“A friend told me that some people take drugs by putting them up their bum and that this is called ‘shafting’ – is that true? If it is, why would someone do that? Is it more dangerous than swallowing drugs?“
Regardless of the type of drug, whether it be legal, illegal or pharmaceutical, it can usually be taken in a number of ways. This is referred to as a ‘route of administration’, i.e., how the substance is taken into the body. The most commonly known methods are swallowing, smoking, snorting and injecting. How a person decides to take a drug will affect how long it takes for it to take effect, as well as the resulting concentration of the drug in the brain (i.e., how intense the experience will be). For example, when a substance is swallowed it will take longer to ‘come on’, as it takes longer to reach the bloodstream and the brain. The ‘high’ will not be as great but the experience will last for longer. On the other hand, when a drug is injected it has almost an immediate and extremely intense effect, but it lasts for a far shorter period of time.
Rectal administration of a drug is commonly used in medical settings with elderly patients, particularly those near the end of life. It is also useful for those who may have difficulty swallowing drugs due to nausea or other conditions.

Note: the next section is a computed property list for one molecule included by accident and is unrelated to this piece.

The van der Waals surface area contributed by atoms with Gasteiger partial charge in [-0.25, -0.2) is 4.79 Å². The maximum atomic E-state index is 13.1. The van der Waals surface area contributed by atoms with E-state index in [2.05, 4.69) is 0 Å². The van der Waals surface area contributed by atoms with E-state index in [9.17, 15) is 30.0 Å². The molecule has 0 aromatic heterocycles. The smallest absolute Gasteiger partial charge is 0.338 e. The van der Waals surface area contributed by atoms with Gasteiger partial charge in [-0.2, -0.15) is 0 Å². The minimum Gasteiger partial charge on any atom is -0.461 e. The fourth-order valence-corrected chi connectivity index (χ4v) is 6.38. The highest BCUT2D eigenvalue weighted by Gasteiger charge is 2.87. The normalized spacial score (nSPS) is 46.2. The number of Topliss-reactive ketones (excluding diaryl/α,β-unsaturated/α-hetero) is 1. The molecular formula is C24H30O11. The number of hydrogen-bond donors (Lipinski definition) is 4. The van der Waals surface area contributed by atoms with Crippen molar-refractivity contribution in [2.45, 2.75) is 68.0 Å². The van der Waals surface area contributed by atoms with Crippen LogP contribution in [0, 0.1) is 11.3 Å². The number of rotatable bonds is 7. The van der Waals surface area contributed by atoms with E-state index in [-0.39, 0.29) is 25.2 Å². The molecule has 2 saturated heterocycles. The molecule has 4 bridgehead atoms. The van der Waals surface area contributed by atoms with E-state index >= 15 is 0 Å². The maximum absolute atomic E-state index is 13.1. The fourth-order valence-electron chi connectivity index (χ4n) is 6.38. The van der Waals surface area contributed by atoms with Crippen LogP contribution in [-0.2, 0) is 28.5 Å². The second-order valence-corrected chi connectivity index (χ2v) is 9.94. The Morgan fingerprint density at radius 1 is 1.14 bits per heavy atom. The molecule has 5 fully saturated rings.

‘Shafting’, ‘shelving’ or ‘plugging’ as it is sometimes called, is not a particularly common practice amongst most drug users. Those who do use drugs like ecstasy/MDMA or cocaine in this way tend to experiment with this method of use but few do it regularly. It works in a similar way to snorting. The inside layer of the anus is lined with a thin membrane (similar to the mucous membrane found in the nose), and so when a drug comes in contact with these areas it is rapidly absorbed through this tissue directly into the bloodstream. It is important to note, however, that the anus is far more absorbent than the mouth or nose, resulting in the person feeling the effects of the drug far faster.
This fast onset of effect is one of the main reasons why people make the decision to use the drug in this way. In addition, they claim they need less of the substance to get the desired effect. Others, however, report that they were not prepared for the intensity of the effect and felt overwhelmed by the experience and are unlikely to ever try it again.
There is no ‘safe’ way to use any drug. All drug use entails some degree of risk and all routes of administration have the potential to cause harm. Shafting illicit substances like ecstasy/MDMA means that potentially harsh chemicals make contact with highly sensitive mucous membranes, with the most common of all complications being the irritation of the tissues lining the interior of the colon. There have also been reports of shafting causing ulcers and bowel dysfunction.
Most importantly, shafting allows the drug to bypass the body’s initial filtering and safeguards against overdose. When you take a drug orally, your body can respond by vomiting it up if you have taken too much, but this is not going to happen when the drug is absorbed straight into the bloodstream taken rectally. So, in answer to your question, shafting is certainly more dangerous than swallowing a drug in a number of ways.
First published: July 2019